9. US Federal Law. Medical Waste Tracking Act. 42 U.S.C. §§ 6992a-6992k. Available at: https://nepis.epa.gov/. Published Nov. 1, 1988. Accessed May 19, 2017.

      10. Oregon Administrative Code. Exemption for placenta removal from a health care facility. O.A.R. 333-056-0045. Available at: http://arcweb.sos.state.or.us/pages/rules/oars_300/oar_333/333_056.html. Accessed May 16, 2017.

      11. Hawaii Administrative Rules. Exemption for placenta. §1l-l04.1-34. http://co.doh.hawaii.gov/sites/har/admrules/Rules/1/11-104.1.pdf. Published Jan. 1, 2007. Accessed May 16, 2017.

      12. Texas State Legislature. Relating to the possession and removal of a placenta from a hospital or birthing center. 84th Leg., R.S., Ch. 740 (H.B. 1670), Sec. 172.002. http://www.statutes.legis.state.tx.us/Docs/HS/htm/HS.172.htm. Published June 6, 2015. Accessed May 5, 2017.

      13. Siemaszko C. Pregnant Mississippi woman wins court fight for her placenta. NBC News, June 6, 2016. Available at: http://www.nbcnews.com/news/us-news/pregnant-mississippi-woman-wins-court-fight-her-placenta-n584846. Accessed May 17, 2017.

      14. US Food and Drug Administration. Herbal Science International, Inc recalls twelve dietary herbal supplements nationwide because of possible health risk associated with ephedra, aristolochic acid and human placenta. Available at: http://www.fda.gov/Safety/Recalls/ArchiveRecalls/2008/ucm112427.htm. Updated July 2, 2013. Accessed May 16, 2017.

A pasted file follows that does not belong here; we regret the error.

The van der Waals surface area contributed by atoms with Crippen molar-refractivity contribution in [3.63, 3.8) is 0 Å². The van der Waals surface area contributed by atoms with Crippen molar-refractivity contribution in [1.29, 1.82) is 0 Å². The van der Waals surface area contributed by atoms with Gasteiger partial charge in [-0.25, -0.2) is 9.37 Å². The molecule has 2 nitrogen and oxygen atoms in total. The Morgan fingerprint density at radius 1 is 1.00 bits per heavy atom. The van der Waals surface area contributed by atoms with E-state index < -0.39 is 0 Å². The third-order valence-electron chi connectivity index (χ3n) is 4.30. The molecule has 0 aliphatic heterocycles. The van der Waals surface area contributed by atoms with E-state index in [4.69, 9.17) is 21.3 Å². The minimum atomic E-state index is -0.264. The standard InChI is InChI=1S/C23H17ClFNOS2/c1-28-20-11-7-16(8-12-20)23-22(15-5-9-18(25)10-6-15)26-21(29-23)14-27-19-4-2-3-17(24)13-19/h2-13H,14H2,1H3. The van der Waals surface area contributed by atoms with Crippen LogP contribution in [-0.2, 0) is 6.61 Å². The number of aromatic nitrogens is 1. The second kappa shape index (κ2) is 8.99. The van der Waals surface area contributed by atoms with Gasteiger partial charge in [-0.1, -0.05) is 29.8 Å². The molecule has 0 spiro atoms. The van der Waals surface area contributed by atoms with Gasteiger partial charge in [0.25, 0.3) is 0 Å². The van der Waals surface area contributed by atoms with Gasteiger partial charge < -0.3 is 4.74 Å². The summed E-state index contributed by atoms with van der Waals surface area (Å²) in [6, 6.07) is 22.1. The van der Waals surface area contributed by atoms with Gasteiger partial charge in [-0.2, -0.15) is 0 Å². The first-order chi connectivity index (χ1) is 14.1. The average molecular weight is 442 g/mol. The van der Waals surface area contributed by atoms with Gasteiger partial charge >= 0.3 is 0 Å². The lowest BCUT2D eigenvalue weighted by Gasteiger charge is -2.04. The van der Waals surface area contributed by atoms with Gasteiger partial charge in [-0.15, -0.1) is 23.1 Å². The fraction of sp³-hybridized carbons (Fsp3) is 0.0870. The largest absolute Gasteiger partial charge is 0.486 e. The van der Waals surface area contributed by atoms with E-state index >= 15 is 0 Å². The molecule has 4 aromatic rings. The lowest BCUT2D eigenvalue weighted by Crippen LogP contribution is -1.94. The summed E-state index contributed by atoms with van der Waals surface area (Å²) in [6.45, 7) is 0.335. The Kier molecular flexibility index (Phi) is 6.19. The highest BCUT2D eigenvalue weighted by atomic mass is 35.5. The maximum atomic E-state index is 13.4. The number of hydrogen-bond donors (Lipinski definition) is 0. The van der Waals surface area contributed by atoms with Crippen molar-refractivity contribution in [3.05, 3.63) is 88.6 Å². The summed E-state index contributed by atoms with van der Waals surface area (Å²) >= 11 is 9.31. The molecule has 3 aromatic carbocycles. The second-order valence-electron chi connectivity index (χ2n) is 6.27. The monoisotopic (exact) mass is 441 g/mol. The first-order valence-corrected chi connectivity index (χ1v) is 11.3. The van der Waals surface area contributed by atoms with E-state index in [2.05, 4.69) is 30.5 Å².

15. US Food and Drug Administration. Available at: http://www.fda.gov/food/. Updated May 15, 2017. Accessed May 16, 2017.

      16. US Food and Drug Administration. Available at: http://www.fda.gov/OHRMS/DOCKETS/dockets/97s0163/97s-0163-let0641-vol19.pdf. Accessed June 6, 2017.

      17. Mesure S. Mothers face ban when taking placenta pills. Independent, June 14, 2014. Available at: http://www.independent.co.uk/life-style/health-and-families/health-news/mothers-face-ban-on-taking-placenta-pills-9537726.html. Accessed May 18, 2017.

        • Chervenak J.
        • McCullough L.B.
        • Chervenak F.A.
        Surgery without consent or miscommunication? A new look at a landmark legal case.
        Am J Obstet Gynecol. 2015; 212: 586-590
        • Chervenak F.A.
        • McCullough L.B.
        The professional responsibility model of perinatal ethics.
        Walter de Gruyter, Berlin2014
        • Chervenak F.A.
        • McCullough L.B.
        • Brent R.L.
        The professional responsibility model of physician leadership.
        Am J Obstet Gynecol. 2013; 208: 97-101
        • Soykova-Pachnerova E.
        • Brutar V.
        • Golova B.
        • Zvolska E.
        Placenta as a lactagogon.
        Gynaecologia. 1954; 138: 617-627
        • Altshuler G.
        • Deppisch L.M.
        College of American Pathologists Conference XIX on the examination of the placenta: report of the Working Group on Indications for Placental Examination.
        Arch Pathol Lab Med. 1991; 115: 701-703